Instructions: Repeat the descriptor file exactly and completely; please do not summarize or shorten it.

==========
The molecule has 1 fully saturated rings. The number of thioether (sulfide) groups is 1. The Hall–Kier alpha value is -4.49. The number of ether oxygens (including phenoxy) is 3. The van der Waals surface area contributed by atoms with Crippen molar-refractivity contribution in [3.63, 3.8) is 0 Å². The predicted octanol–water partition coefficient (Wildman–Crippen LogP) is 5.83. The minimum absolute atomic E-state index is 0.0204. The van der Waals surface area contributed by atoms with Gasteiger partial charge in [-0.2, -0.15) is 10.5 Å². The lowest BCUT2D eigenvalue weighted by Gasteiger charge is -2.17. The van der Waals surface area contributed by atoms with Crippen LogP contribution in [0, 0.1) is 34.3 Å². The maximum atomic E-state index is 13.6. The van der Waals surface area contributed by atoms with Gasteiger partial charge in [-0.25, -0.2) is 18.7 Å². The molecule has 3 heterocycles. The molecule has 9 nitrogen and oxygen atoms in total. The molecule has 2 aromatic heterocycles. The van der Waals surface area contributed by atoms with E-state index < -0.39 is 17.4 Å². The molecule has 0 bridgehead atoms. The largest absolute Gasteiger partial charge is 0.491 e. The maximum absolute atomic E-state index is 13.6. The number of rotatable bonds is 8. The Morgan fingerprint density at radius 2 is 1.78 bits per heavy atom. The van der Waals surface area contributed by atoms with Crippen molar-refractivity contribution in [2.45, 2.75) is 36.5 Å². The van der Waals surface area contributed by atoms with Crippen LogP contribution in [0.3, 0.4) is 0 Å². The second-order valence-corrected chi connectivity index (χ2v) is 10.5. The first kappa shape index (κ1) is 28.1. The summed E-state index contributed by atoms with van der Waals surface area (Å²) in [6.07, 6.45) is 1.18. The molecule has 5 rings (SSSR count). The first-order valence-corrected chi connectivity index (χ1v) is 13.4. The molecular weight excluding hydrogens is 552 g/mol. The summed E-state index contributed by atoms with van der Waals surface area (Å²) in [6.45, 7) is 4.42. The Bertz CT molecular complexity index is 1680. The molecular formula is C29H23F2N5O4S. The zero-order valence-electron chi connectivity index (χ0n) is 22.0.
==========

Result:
The molecule has 1 fully saturated rings. The number of thioether (sulfide) groups is 1. The Hall–Kier alpha value is -4.49. The number of ether oxygens (including phenoxy) is 3. The van der Waals surface area contributed by atoms with Crippen molar-refractivity contribution in [3.63, 3.8) is 0 Å². The predicted octanol–water partition coefficient (Wildman–Crippen LogP) is 5.83. The minimum absolute atomic E-state index is 0.0204. The van der Waals surface area contributed by atoms with Gasteiger partial charge in [-0.2, -0.15) is 10.5 Å². The lowest BCUT2D eigenvalue weighted by Gasteiger charge is -2.17. The van der Waals surface area contributed by atoms with Crippen LogP contribution in [0, 0.1) is 34.3 Å². The maximum atomic E-state index is 13.6. The van der Waals surface area contributed by atoms with Gasteiger partial charge in [-0.25, -0.2) is 18.7 Å². The molecule has 3 heterocycles. The molecule has 9 nitrogen and oxygen atoms in total. The molecule has 2 aromatic heterocycles. The van der Waals surface area contributed by atoms with E-state index < -0.39 is 17.4 Å². The molecule has 0 bridgehead atoms. The largest absolute Gasteiger partial charge is 0.491 e. The maximum absolute atomic E-state index is 13.6. The number of rotatable bonds is 8. The Morgan fingerprint density at radius 2 is 1.78 bits per heavy atom. The van der Waals surface area contributed by atoms with Crippen molar-refractivity contribution in [2.45, 2.75) is 36.5 Å². The van der Waals surface area contributed by atoms with Crippen LogP contribution in [0.3, 0.4) is 0 Å². The second-order valence-corrected chi connectivity index (χ2v) is 10.5. The first kappa shape index (κ1) is 28.1. The summed E-state index contributed by atoms with van der Waals surface area (Å²) in [6.07, 6.45) is 1.18. The molecule has 5 rings (SSSR count). The first-order valence-corrected chi connectivity index (χ1v) is 13.4. The molecular weight excluding hydrogens is 552 g/mol. The summed E-state index contributed by atoms with van der Waals surface area (Å²) in [6.45, 7) is 4.42. The Bertz CT molecular complexity index is 1680. The molecular formula is C29H23F2N5O4S. The zero-order valence-electron chi connectivity index (χ0n) is 22.0.